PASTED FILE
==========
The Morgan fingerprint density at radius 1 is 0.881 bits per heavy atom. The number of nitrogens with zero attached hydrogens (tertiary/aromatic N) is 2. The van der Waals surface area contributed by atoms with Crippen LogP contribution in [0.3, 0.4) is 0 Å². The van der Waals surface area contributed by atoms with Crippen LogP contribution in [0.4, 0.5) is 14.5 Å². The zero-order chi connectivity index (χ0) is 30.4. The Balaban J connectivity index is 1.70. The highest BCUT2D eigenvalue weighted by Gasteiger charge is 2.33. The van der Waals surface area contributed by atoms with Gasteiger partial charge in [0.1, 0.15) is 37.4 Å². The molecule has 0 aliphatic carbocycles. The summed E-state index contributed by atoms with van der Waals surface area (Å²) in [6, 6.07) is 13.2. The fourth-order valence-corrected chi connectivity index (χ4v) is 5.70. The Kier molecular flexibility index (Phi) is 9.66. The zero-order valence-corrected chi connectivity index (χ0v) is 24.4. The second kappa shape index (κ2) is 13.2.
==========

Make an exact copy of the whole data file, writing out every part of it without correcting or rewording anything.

The Morgan fingerprint density at radius 1 is 0.881 bits per heavy atom. The number of nitrogens with zero attached hydrogens (tertiary/aromatic N) is 2. The van der Waals surface area contributed by atoms with Crippen LogP contribution in [0.3, 0.4) is 0 Å². The van der Waals surface area contributed by atoms with Crippen LogP contribution in [0.4, 0.5) is 14.5 Å². The zero-order chi connectivity index (χ0) is 30.4. The Balaban J connectivity index is 1.70. The highest BCUT2D eigenvalue weighted by Gasteiger charge is 2.33. The van der Waals surface area contributed by atoms with Gasteiger partial charge in [0.1, 0.15) is 37.4 Å². The molecule has 0 aliphatic carbocycles. The summed E-state index contributed by atoms with van der Waals surface area (Å²) in [6, 6.07) is 13.2. The fourth-order valence-corrected chi connectivity index (χ4v) is 5.70. The Kier molecular flexibility index (Phi) is 9.66. The zero-order valence-corrected chi connectivity index (χ0v) is 24.4. The second kappa shape index (κ2) is 13.2.